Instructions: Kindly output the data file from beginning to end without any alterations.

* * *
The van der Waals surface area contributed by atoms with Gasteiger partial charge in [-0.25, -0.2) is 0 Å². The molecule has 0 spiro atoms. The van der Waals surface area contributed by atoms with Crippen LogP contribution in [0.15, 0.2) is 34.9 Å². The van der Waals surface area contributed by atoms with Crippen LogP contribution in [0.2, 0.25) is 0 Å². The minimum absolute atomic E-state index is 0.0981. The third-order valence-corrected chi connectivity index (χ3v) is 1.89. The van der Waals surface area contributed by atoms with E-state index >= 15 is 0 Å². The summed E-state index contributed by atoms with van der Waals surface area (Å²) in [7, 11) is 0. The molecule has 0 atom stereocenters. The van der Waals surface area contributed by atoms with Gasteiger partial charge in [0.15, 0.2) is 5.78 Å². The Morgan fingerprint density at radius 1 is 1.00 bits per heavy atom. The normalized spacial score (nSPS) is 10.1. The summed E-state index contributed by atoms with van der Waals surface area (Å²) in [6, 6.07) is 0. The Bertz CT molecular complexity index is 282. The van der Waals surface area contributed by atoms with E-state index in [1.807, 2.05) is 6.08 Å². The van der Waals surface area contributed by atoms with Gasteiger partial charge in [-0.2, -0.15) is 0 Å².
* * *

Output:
The van der Waals surface area contributed by atoms with Gasteiger partial charge in [-0.25, -0.2) is 0 Å². The molecule has 0 spiro atoms. The van der Waals surface area contributed by atoms with Crippen LogP contribution in [0.15, 0.2) is 34.9 Å². The van der Waals surface area contributed by atoms with Crippen LogP contribution in [0.2, 0.25) is 0 Å². The minimum absolute atomic E-state index is 0.0981. The third-order valence-corrected chi connectivity index (χ3v) is 1.89. The van der Waals surface area contributed by atoms with E-state index >= 15 is 0 Å². The summed E-state index contributed by atoms with van der Waals surface area (Å²) in [7, 11) is 0. The molecule has 0 atom stereocenters. The van der Waals surface area contributed by atoms with Gasteiger partial charge in [0.15, 0.2) is 5.78 Å². The Morgan fingerprint density at radius 1 is 1.00 bits per heavy atom. The normalized spacial score (nSPS) is 10.1. The summed E-state index contributed by atoms with van der Waals surface area (Å²) in [6, 6.07) is 0. The Bertz CT molecular complexity index is 282. The van der Waals surface area contributed by atoms with E-state index in [1.807, 2.05) is 6.08 Å². The van der Waals surface area contributed by atoms with Gasteiger partial charge in [-0.2, -0.15) is 0 Å².